Gayton School plans passed – but sprinklers will not be installed
By Town and Around's Special Investigator
Set in its ways would be a good description of Norfolk County Council. It seems that no matter what the evidence, and irrespective of where it originates, Norfolk County Council will ignore it if it does not agree with the county council's outdated and potentially dangerous attitude to safety of children, educators, first responders and its own assets.
In the years 2014-2019, firefighters attended 1950 school fires in England. Of these just 61 had sprinklers fitted. The statistics came to light last year following a Freedom of Information request to which 38 out of the 45 of England's fire services responded. Yet it now seems Norfolk County Council have refused to include a sprinkler system in the proposed new primary school and nursery school at Gayton. Instead of a sprinkler system the county council wants to rely on building regulations as a defence to limit the damage done to the school should fire break out. The UK's National Fire Safety Organisation, the Fire Protectors Association, whose technical director, Dr James Gockling, has pointed out that building regulations in respect of fire, seek nothing more than to assure "evacuation before collapse" of the building. It is of paramount of importance that a school can be evacuated before the building collapses, but the disruption to the children's education is incalculable as is the effect on the community. Sprinklers in schools are supported by major local government insurer, Zurich Municipal, who recognise that. "Fire outbreaks in schools can leave school managers, pupils and their families counting huge personal and monetary costs." Zurich Municipal states. "It makes perfect sense for anyone designing, building or refurbishing a school to place sprinklers at the heart of all their design plans." The giant insurance company offer a substantial reduction in premiums for the lifetime of the sprinkler system. But it does not end there as the insurers point out that schools with sprinklers in are far more attractive to a wider insurance market.
The Grenfell Tower Inquiry was told that sprinklers would have prevented the disaster, by fire safety expert Paul Atkins. He told the inquiry that there was a 99% chance of survival if sprinklers had been in place, because they would have stopped the fire from spreading. FEMA 403 recognised that the initial fireball, when the planes hit the twin towers, would have overwhelmed the sprinkler system, but pointed out that the water supply was cut to the sprinklers allowing the fire to gather pace unabated. Both these caused catastrophic loss of life as the original fires gathered momentum due to the availability of combustible material. Schools also have a significant amount of combustible material including paper, furniture, 3D printers, laser printers and much more. At best with a clear road firefighters from Lynn will take up to 10 minutes before they are in a position to begin tackling the fire. Retained firefighters from Massingham are unlikely to be on scene any quicker. And the delay does not take into account the time the fire has had to develop before the alarm is raised. Sprinklers generally deliver 60 litres of water per minute direct to where the fire is, and most importantly before it has had time to develop. Papers show that the local Fire Service has requested a condition to any consent to the Gayton school planning application that a fire hydrant capable of delivering 20 litres of water per second be in position should the brigade have to tackle a fire. Such a request from the Fire Service gives an insight into the thought given to safety by Norfolk County Council.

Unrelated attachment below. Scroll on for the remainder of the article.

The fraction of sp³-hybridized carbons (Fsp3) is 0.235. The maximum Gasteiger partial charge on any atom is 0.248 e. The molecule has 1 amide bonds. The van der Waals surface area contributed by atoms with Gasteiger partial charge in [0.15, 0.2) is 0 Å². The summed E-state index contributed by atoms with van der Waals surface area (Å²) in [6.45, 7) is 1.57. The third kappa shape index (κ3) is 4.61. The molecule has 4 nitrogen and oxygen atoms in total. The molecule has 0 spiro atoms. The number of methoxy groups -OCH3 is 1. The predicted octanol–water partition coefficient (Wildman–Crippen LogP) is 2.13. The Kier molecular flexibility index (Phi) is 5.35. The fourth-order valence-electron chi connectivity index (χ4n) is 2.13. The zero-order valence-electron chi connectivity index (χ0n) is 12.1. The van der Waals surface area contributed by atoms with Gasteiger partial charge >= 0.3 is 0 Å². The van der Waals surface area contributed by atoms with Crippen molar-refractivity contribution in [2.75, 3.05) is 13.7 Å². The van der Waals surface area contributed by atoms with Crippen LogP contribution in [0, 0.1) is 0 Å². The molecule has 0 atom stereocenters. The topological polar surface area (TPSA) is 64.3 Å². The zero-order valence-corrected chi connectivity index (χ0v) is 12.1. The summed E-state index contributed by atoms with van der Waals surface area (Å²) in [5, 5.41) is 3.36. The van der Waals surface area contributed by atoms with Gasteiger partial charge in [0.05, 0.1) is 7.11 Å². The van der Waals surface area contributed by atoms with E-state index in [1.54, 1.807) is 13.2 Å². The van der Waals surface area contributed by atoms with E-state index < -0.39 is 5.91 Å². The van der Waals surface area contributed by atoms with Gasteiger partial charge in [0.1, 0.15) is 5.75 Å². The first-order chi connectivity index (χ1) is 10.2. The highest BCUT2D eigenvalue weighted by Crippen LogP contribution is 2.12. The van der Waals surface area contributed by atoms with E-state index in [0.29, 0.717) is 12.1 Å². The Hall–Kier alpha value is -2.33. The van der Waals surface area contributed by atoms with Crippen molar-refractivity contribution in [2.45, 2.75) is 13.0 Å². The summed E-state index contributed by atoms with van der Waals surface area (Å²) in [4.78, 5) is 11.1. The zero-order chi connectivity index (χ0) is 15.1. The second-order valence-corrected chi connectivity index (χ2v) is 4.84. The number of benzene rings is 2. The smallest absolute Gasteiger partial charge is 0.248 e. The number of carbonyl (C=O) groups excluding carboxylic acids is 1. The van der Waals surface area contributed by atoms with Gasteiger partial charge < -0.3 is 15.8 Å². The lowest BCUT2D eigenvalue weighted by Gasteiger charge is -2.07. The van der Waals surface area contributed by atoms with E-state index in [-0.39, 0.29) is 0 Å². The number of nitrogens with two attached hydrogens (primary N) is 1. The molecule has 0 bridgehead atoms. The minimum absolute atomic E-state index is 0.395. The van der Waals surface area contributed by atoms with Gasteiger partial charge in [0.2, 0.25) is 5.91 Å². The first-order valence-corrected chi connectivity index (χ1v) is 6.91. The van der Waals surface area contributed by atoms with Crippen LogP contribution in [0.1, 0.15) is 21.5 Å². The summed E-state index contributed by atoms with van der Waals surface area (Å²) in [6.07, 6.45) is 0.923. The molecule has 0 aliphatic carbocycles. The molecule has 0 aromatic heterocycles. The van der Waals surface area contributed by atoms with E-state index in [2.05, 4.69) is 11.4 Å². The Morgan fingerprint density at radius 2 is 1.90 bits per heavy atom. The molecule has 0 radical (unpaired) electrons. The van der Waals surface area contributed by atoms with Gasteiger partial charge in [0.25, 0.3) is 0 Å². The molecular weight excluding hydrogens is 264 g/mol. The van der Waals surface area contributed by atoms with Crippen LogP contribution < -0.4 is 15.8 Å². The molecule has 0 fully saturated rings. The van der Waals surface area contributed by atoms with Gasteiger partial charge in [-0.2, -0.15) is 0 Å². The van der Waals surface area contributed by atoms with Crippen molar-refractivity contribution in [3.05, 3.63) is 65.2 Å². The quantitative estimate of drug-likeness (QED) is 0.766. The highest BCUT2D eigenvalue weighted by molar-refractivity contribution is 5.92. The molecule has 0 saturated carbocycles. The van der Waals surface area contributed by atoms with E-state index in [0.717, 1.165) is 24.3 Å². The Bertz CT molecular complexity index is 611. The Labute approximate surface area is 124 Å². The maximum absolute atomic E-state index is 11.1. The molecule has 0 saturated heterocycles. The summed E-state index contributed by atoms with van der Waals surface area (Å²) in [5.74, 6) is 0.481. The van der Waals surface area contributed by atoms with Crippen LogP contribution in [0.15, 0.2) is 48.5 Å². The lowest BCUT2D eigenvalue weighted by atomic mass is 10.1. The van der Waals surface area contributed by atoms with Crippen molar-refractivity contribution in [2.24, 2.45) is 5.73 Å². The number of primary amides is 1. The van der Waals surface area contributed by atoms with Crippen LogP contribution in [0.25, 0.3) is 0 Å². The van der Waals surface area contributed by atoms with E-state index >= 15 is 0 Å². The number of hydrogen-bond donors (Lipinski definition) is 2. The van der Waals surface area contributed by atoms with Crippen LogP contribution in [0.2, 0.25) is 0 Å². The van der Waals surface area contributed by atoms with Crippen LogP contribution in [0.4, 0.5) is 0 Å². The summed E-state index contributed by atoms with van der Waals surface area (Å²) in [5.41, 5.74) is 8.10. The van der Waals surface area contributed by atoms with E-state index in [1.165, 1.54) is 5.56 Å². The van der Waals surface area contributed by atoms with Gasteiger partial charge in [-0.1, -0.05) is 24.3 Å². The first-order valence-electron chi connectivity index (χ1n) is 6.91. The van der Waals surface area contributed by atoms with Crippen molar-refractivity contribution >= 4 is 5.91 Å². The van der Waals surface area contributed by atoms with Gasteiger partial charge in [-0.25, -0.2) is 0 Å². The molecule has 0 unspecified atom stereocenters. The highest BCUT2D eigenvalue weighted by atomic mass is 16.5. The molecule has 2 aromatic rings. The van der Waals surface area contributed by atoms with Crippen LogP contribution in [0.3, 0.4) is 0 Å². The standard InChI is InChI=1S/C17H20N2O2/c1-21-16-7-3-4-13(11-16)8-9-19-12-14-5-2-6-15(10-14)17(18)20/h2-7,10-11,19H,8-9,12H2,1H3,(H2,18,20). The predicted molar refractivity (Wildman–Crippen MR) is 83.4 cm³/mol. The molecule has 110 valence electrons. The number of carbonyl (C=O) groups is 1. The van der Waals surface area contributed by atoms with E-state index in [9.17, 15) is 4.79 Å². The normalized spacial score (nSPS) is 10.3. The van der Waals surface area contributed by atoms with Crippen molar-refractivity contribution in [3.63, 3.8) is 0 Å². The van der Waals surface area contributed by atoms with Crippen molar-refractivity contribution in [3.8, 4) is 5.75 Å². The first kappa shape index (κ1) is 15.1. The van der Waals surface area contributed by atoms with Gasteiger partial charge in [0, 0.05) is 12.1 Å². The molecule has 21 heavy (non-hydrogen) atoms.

In 2017, the Local Government Association told the BBC that it. "fully supports the installation of sprinklers in new school buildings as a cost effective measure which can help save lives, protect property and improve firefighter safety." The Fire Brigade Union condemned the redrafting of government policy document "BB 100 Design for fire safety in schools" Introduced in 2007, the government policy read. " it is now our expectation that all new schools will have sprinklers fitted". But, in 2016, the redraft stated. "BB 100 no longer includes an expectation that most new school buildings will be fitted with them (sprinklers)”. In Wales and Scotland, where there are devolved governments, sprinklers in new schools are mandatory. Roy Wilsher, Chair of the National Council of Fire Chiefs said. “We have a responsibility in this country to ensure we do everything we possibly can to make buildings safer for occupants. Increased use of sprinklers in schools is a no brainer." Continuing he commented. "Not only is ensuring our children’s safety paramount, schools are important community assets that need to be protected from damage."
In early February the Borough Council's Planning Committee, under the temporary chairmanship of Hunstanton councillor, Carol Bower, assisted by temporary vice-chairman, Dersingham councillor, Tony Bubb, heard concerns raised about the Gayton school proposal, including the lack of sprinklers. On Friday Norfolk County Council's Planning Regulatory Committee approved the plans for Gayton School. Although objections were raised regarding a number of matters, there was little objection to a new school in Gayton with the present one heavily oversubscribed. But it is hard to deduce why a responsible public authority would spend perhaps £6 million on a new school while leaving it at a well-recognised risk from fire.
Sprinklers do not come free, but the cost of installing them in new schools is estimated to be the same as the cost of the carpets. But unlike the carpets, sprinklers will return their cost of installation through reduced insurance premiums in maybe as little as 6 or 7 years. And one of the lives the sprinklers save could be a member of your family.